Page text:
While at work yesterday, a couple of my climber buddies came in after climbing outside with... well, with a bit of a problem.Apparently they had been out a Palisade Head, way beyond the north tower in un-climbed areas, and were rappelling off the edge to clean new areas and check out climbing potential. One of the guys was on this rope (and I highly suspect he didn't pad the rock edge against the rope with something, because he looked guilty when I asked if he did) and when coming back up noticed first the little bite in the rope, then the gigantic chunk where the entire sheath of the rope split open and the core of the rope started to get split apart.
The especially crappy thing is that they bought this rope barely two weeks ago, excited for the prospect of a couple of summers of using it. Let me put this out there- CLIMBING ROPES ARE NOT USUALLY MEANT TO DO THIS. Climbing ropes are practically unbreakable- unless, of course, met with a knife or a very sharp edge or a rock, which I believe to be the case here. When on a rope, it's general common sense to pad the edge that a rope falls over to save on rope wear and tear, protecting your rope from getting like the above picture. It's extremely rare for a rope to get sliced this much, so they must have been running it over a pretty nasty bit of rock.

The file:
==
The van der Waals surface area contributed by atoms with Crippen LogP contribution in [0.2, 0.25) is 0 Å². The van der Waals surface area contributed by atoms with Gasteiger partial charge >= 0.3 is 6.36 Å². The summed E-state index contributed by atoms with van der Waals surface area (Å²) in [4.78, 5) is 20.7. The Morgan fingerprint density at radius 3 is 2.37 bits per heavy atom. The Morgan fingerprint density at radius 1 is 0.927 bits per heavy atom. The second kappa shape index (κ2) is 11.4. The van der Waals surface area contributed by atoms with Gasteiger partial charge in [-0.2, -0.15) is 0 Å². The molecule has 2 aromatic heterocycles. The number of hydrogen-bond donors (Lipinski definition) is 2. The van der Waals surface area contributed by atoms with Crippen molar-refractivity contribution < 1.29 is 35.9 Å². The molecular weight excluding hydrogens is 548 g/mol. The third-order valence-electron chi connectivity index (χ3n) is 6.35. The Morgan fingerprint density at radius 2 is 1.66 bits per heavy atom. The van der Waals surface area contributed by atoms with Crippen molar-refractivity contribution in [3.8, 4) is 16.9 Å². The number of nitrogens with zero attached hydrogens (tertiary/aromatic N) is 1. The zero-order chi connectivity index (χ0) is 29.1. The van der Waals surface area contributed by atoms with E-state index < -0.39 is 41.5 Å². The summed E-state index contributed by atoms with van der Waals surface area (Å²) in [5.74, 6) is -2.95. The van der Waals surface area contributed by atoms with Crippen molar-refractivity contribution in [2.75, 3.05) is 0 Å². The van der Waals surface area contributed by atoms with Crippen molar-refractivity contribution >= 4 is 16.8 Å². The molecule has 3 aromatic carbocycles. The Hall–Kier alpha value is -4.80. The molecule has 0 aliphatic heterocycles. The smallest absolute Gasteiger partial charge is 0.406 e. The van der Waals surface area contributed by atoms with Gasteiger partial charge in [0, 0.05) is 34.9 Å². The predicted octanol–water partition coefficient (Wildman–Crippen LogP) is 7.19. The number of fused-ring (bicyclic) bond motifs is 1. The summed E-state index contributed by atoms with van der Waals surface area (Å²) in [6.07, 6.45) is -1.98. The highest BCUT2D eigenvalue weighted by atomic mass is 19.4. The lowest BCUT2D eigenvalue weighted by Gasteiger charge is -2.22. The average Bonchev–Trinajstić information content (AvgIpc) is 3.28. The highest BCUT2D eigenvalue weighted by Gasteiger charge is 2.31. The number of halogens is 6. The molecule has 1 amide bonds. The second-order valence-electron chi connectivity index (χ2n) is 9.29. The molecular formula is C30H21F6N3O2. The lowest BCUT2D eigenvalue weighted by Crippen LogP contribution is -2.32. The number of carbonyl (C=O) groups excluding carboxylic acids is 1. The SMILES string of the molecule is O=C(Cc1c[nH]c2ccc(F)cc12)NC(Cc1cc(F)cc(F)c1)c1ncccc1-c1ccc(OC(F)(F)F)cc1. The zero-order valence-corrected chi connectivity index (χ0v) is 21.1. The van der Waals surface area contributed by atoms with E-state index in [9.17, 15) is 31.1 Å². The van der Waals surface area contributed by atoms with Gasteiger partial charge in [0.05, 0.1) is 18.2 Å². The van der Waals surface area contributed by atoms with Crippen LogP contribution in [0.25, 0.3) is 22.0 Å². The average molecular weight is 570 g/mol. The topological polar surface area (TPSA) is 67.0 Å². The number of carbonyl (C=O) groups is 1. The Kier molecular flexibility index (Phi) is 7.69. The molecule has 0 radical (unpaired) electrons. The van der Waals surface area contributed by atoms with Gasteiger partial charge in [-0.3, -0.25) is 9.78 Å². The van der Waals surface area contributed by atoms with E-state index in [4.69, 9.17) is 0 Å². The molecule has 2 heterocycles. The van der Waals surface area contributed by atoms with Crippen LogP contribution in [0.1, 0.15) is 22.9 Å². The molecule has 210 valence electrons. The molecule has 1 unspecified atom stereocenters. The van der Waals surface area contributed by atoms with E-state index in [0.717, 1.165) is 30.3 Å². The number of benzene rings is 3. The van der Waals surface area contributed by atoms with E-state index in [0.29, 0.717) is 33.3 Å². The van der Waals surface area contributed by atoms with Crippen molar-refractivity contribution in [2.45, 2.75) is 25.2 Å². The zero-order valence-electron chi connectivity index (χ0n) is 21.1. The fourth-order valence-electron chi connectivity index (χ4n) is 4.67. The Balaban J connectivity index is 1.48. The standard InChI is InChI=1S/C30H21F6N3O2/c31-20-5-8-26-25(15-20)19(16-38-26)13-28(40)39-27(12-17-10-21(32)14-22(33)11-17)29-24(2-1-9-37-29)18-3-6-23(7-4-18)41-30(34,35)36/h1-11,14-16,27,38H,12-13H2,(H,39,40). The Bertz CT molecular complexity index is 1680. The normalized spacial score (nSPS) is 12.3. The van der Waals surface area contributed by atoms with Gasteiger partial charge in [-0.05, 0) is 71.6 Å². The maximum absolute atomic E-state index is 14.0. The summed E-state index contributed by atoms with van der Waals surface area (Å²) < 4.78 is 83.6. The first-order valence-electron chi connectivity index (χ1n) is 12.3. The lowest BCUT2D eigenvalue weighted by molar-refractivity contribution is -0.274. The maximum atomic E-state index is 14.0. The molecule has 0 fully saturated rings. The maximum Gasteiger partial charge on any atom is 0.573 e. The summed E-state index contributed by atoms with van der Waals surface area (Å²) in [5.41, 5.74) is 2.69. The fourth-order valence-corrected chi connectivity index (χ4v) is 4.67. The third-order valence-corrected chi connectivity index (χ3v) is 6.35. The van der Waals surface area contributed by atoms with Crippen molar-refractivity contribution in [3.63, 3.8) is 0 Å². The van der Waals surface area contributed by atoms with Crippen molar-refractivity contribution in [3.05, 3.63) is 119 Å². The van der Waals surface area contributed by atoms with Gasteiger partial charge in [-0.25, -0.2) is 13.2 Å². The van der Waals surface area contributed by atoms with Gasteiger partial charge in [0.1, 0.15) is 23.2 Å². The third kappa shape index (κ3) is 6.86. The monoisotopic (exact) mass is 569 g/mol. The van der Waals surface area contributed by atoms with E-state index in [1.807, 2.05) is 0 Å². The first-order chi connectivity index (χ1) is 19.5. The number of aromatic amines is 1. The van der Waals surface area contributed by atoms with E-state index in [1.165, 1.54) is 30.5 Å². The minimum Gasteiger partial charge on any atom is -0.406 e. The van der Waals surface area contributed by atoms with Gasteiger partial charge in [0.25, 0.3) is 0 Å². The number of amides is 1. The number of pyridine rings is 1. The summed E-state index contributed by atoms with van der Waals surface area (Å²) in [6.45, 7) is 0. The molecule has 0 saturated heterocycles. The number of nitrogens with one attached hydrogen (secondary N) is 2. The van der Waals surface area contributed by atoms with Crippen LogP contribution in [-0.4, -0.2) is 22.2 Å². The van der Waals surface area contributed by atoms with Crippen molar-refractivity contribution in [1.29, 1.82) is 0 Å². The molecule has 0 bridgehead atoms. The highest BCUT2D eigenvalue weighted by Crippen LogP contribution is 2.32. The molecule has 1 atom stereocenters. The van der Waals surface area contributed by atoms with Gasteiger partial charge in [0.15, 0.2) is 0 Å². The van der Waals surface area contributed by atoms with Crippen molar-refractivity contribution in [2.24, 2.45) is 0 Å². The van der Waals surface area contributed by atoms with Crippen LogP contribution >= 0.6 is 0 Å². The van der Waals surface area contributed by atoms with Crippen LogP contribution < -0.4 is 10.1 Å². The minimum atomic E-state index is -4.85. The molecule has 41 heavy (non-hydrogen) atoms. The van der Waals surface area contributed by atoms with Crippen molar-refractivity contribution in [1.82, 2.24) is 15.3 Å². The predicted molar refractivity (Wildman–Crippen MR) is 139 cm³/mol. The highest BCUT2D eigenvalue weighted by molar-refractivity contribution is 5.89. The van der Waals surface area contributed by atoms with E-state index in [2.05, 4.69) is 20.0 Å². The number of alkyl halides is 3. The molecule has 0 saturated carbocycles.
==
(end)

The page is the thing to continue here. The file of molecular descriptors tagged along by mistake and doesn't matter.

(I feel like I should insert here for my parents- I practice safe climbing- as much as I can- and am very careful when setting up my ropes. Don't worry too much, guys.) :)
Gear failure is rarely the reason for an accident- gear is made and tested to not fail. It's usually human error, misusing the gear. This is why you should take precautions to treat your gear with care, and learn how to use it properly.
Either way, crap can happen, and this is an excellent example.